Malting, the process of converting barley into malt, produces enzymes required to break down and convert the barley content from insoluble (starch & protein) to soluble (amino acids). There are 3 main steps in malting process:
Water/air is added until barley moisture content rises up to 45%.
Fresh air is supplied, and barley remains for 5 days at 12-16°C. Germination allows the development of useful malt enzymes, including amylase and protease.
Hot air at 80°C is supplied to deactivate enzymes and produce the malt color and aroma. Moisture content is gradually reduced from 45% to 4%.
The brewing process includes 6 important stages:
The process of milling malted barley and mixing it with water in a vessel called mash tun with a heating mantle to regulate temperature. The end product of mashing is called wort.
After mashing, the wort is separated from the grains to get a clear liquid wort. Lautering takes place in vessels known as lauter tuns, with thin slits at the bottom and a stirring system with rotating cutting blades. During this process, a grain bed settles on the bottom of the tun, composed of malt hulls and undiluted subsiding proteins. This bed is the main filtering medium during the separation process.
After lautering, the wort is boiled. This is a very important process where the following reactions take place:
After the wort is cooled and aerated, yeast is added to it, and the fermentation process begins. Fermentation takes place in fermenting vessels, under regulated temperature and pressure. During this process, which lasts from 5 to 9 days, the yeast converts sugars from the wort into alcohol and carbon dioxide. When fermentation is complete, the yeast settles at the cone of the vessel, it is collected and reused for the next brew. The produced carbon dioxide is collected, deodorized, condensed and liquidized, and then stored to be used in beer carbonation.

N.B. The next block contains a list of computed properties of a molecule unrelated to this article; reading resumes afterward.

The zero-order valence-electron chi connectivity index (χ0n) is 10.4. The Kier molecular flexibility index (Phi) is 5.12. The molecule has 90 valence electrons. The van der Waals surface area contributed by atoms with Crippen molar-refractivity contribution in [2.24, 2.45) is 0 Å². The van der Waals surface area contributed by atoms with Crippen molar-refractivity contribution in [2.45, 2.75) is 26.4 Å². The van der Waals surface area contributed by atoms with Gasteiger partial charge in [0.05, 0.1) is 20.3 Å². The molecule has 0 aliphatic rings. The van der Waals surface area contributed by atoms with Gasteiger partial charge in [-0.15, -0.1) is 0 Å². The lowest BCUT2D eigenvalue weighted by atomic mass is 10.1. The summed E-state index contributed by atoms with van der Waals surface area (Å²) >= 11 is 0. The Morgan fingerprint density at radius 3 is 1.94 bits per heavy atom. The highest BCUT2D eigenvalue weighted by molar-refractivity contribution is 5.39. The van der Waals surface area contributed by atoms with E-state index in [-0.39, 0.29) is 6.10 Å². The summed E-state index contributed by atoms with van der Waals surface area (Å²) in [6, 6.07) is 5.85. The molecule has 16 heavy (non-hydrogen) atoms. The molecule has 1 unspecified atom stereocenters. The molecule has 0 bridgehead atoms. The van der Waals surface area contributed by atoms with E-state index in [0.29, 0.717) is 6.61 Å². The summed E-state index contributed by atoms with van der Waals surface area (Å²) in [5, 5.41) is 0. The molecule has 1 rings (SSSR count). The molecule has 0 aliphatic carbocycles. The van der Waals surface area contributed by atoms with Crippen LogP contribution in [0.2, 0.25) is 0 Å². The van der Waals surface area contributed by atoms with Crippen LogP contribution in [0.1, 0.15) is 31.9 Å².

Conditioning gives beer its final distinct flavor. During conditioning beer is stored at near freezing temperatures (0 to -1°C) and a secondary fermentation takes place, which improves immature beer, increasing its carbon dioxide concentration
Before packaging, beer must be filtered to remove any yeast residues and substances that compromise beer quality over time. During filtering, the exact concentration of carbon dioxide and the beer final density are also regulated, and bright beer is stored in containers called bright beer tanks.
Beer is packaged in three forms: bottles, aluminum cans and kegs. The packaging process includes 4 steps:
After packaging, beer is stored in conditions that ensure its high quality and then distribution takes place.
The production of alcohol-free beer (AFB)
The production of AFB comprises the same steps as beer production (malting, brewing, packaging and storage), with the following variations: